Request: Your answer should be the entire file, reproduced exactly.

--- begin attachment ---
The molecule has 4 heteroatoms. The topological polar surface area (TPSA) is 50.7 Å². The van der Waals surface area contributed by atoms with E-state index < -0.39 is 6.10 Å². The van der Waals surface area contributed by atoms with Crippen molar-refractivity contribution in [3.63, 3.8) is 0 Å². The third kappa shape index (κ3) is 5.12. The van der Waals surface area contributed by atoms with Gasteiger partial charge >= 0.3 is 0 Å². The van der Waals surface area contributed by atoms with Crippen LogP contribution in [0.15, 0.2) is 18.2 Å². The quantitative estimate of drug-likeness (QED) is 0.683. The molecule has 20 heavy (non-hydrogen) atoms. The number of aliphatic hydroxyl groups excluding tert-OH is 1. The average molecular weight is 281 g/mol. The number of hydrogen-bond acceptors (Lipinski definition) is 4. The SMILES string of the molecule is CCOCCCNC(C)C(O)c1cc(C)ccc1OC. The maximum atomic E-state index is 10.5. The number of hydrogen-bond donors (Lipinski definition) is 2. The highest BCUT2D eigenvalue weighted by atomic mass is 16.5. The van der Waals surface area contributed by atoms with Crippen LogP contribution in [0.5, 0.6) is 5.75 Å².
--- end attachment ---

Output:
The molecule has 4 heteroatoms. The topological polar surface area (TPSA) is 50.7 Å². The van der Waals surface area contributed by atoms with E-state index < -0.39 is 6.10 Å². The van der Waals surface area contributed by atoms with Crippen molar-refractivity contribution in [3.63, 3.8) is 0 Å². The third kappa shape index (κ3) is 5.12. The van der Waals surface area contributed by atoms with Gasteiger partial charge >= 0.3 is 0 Å². The van der Waals surface area contributed by atoms with Crippen LogP contribution in [0.15, 0.2) is 18.2 Å². The quantitative estimate of drug-likeness (QED) is 0.683. The molecule has 20 heavy (non-hydrogen) atoms. The number of aliphatic hydroxyl groups excluding tert-OH is 1. The average molecular weight is 281 g/mol. The number of hydrogen-bond acceptors (Lipinski definition) is 4. The SMILES string of the molecule is CCOCCCNC(C)C(O)c1cc(C)ccc1OC. The maximum atomic E-state index is 10.5. The number of hydrogen-bond donors (Lipinski definition) is 2. The highest BCUT2D eigenvalue weighted by atomic mass is 16.5. The van der Waals surface area contributed by atoms with Crippen LogP contribution in [0.5, 0.6) is 5.75 Å².